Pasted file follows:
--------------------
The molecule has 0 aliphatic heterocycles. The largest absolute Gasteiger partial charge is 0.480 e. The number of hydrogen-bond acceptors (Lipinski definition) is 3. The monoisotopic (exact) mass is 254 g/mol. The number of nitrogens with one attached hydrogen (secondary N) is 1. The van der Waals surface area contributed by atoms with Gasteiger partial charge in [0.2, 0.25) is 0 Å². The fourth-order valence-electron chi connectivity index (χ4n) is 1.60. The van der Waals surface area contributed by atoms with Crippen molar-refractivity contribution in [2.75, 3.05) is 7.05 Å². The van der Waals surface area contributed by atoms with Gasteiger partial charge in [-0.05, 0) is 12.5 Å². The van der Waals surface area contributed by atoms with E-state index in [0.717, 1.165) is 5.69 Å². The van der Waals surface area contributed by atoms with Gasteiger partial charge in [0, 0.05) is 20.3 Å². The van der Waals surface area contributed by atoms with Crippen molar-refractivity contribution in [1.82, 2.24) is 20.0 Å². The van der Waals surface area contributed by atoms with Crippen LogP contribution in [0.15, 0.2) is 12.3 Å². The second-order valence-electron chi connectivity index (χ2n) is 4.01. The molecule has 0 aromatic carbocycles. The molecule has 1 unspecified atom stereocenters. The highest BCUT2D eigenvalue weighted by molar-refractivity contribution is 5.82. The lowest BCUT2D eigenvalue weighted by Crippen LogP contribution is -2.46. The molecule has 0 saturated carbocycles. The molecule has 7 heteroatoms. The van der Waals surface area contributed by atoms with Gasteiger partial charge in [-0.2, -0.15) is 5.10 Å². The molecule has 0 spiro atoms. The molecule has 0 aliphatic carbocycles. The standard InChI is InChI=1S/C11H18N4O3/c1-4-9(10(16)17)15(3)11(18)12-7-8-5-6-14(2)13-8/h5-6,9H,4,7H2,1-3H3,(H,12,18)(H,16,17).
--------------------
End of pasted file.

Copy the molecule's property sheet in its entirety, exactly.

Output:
The molecule has 0 aliphatic heterocycles. The largest absolute Gasteiger partial charge is 0.480 e. The number of hydrogen-bond acceptors (Lipinski definition) is 3. The monoisotopic (exact) mass is 254 g/mol. The number of nitrogens with one attached hydrogen (secondary N) is 1. The van der Waals surface area contributed by atoms with Gasteiger partial charge in [0.2, 0.25) is 0 Å². The fourth-order valence-electron chi connectivity index (χ4n) is 1.60. The van der Waals surface area contributed by atoms with Crippen molar-refractivity contribution in [2.75, 3.05) is 7.05 Å². The van der Waals surface area contributed by atoms with Gasteiger partial charge in [-0.05, 0) is 12.5 Å². The van der Waals surface area contributed by atoms with E-state index in [0.717, 1.165) is 5.69 Å². The van der Waals surface area contributed by atoms with Gasteiger partial charge in [0, 0.05) is 20.3 Å². The van der Waals surface area contributed by atoms with Crippen molar-refractivity contribution in [1.82, 2.24) is 20.0 Å². The van der Waals surface area contributed by atoms with Crippen LogP contribution in [0.15, 0.2) is 12.3 Å². The second-order valence-electron chi connectivity index (χ2n) is 4.01. The molecule has 0 aromatic carbocycles. The molecule has 1 unspecified atom stereocenters. The highest BCUT2D eigenvalue weighted by molar-refractivity contribution is 5.82. The lowest BCUT2D eigenvalue weighted by Crippen LogP contribution is -2.46. The molecule has 0 saturated carbocycles. The molecule has 7 heteroatoms. The van der Waals surface area contributed by atoms with Gasteiger partial charge in [-0.2, -0.15) is 5.10 Å². The molecule has 0 spiro atoms. The molecule has 0 aliphatic carbocycles. The standard InChI is InChI=1S/C11H18N4O3/c1-4-9(10(16)17)15(3)11(18)12-7-8-5-6-14(2)13-8/h5-6,9H,4,7H2,1-3H3,(H,12,18)(H,16,17).